An amazing 581 cities participated in the Million Father March this year! Did your city participate? Check out the list below to find out!

It all began in a humble church basement, on the south side of Chicago. Nine men, eight of them Black and one Latino, got together and wondered how they could help their children. They combined two ideas. The Million Man March and a tradition in many South American villages. Traditionally, in many South American villages, the fathers take their children to school on the last day, to thank the teachers, the principals, the janitors, and anyone else who had a role in teaching their children. Those nine men in that church basement in 2004 combined those two ideas and the Million Father March was born.

The Million Father March has grown out of recognition of the power of male involvement in the education of Black students.  A father who actively participates in the educational and social development life of a child is invaluable and irreplaceable.  The Million Father March is an opportunity for Black men to show their commitment to the educational lives of their children on the first day of school and throughout the school year.

On the first day of school each year since the March began in 2004, Black fathers, relatives, men, and significant male caregivers are asked to take their children to their first day of school across the country and around the world. Fathers, grandfathers, foster fathers, stepfathers, uncles, cousins, big brothers, significant male caregivers and friends of the family participate in the event. While this event was created for Black men, men and women of all races, nationalities and faith backgrounds are also encouraged to take children to school on this first day. This was designed to be a community-driven event. Public schools, private schools, community organizations, government agencies, eclected officials, local businesses, faith institutions: all members of the community are asked to participate and support The Million Father March.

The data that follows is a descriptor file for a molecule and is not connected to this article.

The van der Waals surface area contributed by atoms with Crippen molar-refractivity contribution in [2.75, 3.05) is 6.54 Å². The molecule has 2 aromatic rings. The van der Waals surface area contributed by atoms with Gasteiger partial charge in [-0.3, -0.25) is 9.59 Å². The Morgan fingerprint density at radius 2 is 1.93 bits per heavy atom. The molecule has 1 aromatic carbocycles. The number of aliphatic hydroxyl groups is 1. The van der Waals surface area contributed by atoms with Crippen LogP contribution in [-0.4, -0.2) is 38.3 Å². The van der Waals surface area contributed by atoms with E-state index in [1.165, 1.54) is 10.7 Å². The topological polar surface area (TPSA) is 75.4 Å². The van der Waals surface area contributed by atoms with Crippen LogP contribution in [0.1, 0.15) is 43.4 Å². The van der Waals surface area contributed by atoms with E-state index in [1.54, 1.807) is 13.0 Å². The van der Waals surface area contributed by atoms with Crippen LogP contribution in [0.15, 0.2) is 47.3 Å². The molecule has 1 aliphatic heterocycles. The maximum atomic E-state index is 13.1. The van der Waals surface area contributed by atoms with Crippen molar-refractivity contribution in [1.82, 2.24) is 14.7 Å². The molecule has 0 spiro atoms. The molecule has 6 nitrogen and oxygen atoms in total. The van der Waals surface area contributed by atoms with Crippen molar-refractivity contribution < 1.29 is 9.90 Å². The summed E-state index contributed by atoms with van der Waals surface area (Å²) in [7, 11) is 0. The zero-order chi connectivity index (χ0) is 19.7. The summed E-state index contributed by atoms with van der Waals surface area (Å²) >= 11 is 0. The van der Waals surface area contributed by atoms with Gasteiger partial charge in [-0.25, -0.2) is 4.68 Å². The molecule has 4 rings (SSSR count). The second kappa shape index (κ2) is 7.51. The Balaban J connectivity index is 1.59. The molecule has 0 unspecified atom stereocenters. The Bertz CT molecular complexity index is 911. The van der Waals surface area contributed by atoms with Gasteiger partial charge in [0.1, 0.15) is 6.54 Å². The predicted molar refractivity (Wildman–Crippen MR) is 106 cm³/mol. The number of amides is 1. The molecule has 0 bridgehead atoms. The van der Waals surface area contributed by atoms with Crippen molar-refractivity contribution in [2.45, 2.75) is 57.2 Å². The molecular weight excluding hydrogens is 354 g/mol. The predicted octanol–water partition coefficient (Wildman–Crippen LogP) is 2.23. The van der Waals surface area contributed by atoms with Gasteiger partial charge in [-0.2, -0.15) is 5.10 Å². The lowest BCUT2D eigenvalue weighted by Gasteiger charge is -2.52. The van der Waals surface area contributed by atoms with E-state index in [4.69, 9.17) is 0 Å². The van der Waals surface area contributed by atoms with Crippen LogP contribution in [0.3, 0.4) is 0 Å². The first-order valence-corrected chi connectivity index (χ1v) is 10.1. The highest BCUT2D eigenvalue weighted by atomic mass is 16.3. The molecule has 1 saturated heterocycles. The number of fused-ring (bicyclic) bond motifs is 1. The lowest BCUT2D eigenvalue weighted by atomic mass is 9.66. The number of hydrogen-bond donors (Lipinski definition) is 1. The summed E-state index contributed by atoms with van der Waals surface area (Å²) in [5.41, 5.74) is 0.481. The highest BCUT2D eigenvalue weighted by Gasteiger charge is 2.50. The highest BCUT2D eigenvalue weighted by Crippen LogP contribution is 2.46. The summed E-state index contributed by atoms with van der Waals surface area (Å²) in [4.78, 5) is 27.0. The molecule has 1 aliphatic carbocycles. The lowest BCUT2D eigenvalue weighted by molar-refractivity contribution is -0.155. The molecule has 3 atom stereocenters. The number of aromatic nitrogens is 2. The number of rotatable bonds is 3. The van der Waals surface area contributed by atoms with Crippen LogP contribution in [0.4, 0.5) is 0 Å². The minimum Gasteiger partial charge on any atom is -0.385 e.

The Black Star Project's Million Father March takes place from the homes of children to their schools with fathers and men accompanying their children and aims to post Black men near the front door at schools with sizable Black student populations to create an honor guard of strong, positive men supporting all children at that school. The Million Father March is the beginning of a year-long commitment of men to children educationally, socially, financially, emotionally and spiritually. While we coordinate the March and our Chicago office serves as its headquarters, the March takes place across the country, with city coordinators overseeing the event in each participating city.

In 2005, with the generous support of the Schott Foundation for Public Education, the second annual Million Father March recruited the support of eighty-three cities nationwide, including one international city: Auckland, New Zealand. This participation of these nearly 100 cities led to an estimated participation of 200,000 men, women and children in the March to the first day of school to show their commitment to the education of our children. In addition, all 167 school districts in Connecticut were informed about the "Fathers Take Your Children to School Day" as an extension of the Million Father March and on September 29, 2005, many schools in Connecticut reported significant numbers of fathers and men who brought their children to school. In Chicago alone, between 25,000 and 35,000 fathers participated in the Million Father March 2005 and contributed to a record 92% first day attendance for Chicago Public Schools. Attention to this figure, which determines the amount of funding received by CPS from the federal government for the school year, is important in securing the funding and programming necessary for students most affected by the racial academic achievement gap. Since the Million Father March was established in 2004, the first day attendance has increased 3%, providing a total of nearly $100,000,000 in additional funding over two school years for the Chicago Public Schools.